93601 7970 5150 94,1000 77,9901 35,226 195. These numbers shew, that although we have the relative distances of the planets from the Sun, to the greatest nicety, yet the best observers could not ascertain their true distances until the late long-wished-for transit appeared, in 1761, which we must confess was embarrassed with several difficulties. But another transit of Venus over the Sun, has now been observed, on the third of June, 1769, much better suited to the resolution of this great problem than that in 1761 was; and the result of the observations does not differ materially from the result of those in 1761. No other transit will happen till the year 1874.
196. The Earth's axis produced to the stars, being carried parallel* to itself during the Earth's an
nual revolution, describes a circle in the sphere of Why the the fixed stars equal to the orbit of the Earth. But celestial this orbit, though very large, would seem no bigseem to ger than a point, if it were viewed from the stars; keep still in * By this is meant, that if a line be supposed to be drawn paral
lel to the Earth’s axis in any part of its orbit, the axis keeps parallel to that line in every other part of its orbit: as in fig. I. of plate V. where abcdefgh represents the Earth's orbit in an oblique view, and N 8 the Earth's axis keeping always parallel to the line MN.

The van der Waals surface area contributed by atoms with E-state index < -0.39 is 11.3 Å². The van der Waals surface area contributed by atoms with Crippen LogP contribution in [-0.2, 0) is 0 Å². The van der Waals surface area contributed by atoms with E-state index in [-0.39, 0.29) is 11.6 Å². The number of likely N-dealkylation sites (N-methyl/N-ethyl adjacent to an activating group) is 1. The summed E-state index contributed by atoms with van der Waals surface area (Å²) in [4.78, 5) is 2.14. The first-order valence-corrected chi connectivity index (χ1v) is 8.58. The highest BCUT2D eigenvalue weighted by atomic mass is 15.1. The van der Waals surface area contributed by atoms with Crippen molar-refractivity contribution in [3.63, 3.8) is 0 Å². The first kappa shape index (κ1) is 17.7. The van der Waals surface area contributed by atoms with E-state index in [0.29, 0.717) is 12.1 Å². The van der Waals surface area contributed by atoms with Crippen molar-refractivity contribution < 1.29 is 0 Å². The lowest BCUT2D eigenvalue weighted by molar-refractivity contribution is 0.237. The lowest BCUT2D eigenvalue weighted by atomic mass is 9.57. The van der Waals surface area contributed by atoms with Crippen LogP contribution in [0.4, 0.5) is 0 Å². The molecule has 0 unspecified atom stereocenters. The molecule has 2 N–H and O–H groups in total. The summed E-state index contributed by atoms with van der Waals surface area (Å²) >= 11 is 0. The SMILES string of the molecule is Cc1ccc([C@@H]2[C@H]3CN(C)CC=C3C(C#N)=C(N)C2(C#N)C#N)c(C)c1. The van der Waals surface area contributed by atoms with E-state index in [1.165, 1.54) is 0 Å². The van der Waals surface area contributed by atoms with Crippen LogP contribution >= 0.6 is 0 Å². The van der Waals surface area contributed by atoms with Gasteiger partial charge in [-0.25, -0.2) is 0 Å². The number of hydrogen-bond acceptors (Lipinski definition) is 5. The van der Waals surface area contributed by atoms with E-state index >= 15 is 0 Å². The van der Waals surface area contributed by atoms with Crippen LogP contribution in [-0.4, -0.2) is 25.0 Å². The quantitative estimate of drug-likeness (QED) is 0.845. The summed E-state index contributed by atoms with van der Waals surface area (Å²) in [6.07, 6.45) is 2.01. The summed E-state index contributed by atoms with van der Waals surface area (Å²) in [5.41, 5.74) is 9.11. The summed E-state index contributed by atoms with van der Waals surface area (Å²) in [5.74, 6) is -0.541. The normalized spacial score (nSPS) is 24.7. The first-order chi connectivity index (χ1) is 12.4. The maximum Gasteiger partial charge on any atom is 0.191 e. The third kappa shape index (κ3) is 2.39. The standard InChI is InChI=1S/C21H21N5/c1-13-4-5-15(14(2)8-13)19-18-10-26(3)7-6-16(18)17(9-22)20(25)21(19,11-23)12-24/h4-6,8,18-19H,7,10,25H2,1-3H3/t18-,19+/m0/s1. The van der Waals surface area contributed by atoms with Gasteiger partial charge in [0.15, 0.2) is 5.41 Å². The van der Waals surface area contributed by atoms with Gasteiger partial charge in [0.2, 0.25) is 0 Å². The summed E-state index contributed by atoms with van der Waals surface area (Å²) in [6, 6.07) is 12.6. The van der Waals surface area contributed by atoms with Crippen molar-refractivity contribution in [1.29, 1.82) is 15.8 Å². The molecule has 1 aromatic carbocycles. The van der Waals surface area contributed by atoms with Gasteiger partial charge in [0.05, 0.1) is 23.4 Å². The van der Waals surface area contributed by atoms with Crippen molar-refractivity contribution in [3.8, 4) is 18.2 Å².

and consequently the circle described in the sphere the same of the stars by the axis of the Earth, produced, if the heaviewed from the earth, must appear but as a point; vens, notthat is, its diameter appears too little to be measur.
ding the ed by observation : for Dr. BRADLEY has assured Earth's us, that if it had amounted to a single second, or two
motion at most, he should have perceived it in the number Sun. of observations he has made, especially upon op Draconis; and that it seemed to him very probable that the annual parallax of this star is not so great as a single second: and consequently, that it is above 400 thousand times farther from us than the Sun. Hence the celestial poles seem to continue in the same points of the heavens throughout the year; which by no means disproves the Earth's annual motion, but plainly proves the distance of the stars to be exceeding great.
197. The small apparent motion of the stars, 8 113, discovered by that great astronomer, he found to be no ways owing to their annual parallax, (for it came out contrary thereto,) but to the aberration of their light, which can result from no known cause, besides that of the Earth's annual motion; and as it agrees so exactly therewith, it proves beyond dispute, that the Earth has such a motion; for this aberration completes all its various phenomena every year; and The amaproves that the velocity of star-light is such as car-zing velories it through a space equal to the Sun's distance city of from us in 8 minutes 13 seconds of time. Hence ihe velocity of light is * 10 thousand 210 times as great as the Earth's velocity in its orbit; which velocity, (from what we know already of the Earth's distance from the Sun) may be asserted to be at least between 57 and 58 thousand miles every hour : and supposing it to be 58000, this number multiplied by 10210, gives 592 million 180 thousand miles for the hourly motion of light: which last number divi. ded by 3600, the number of seconds in an hour,
* SMITH's Optic's $ 1197.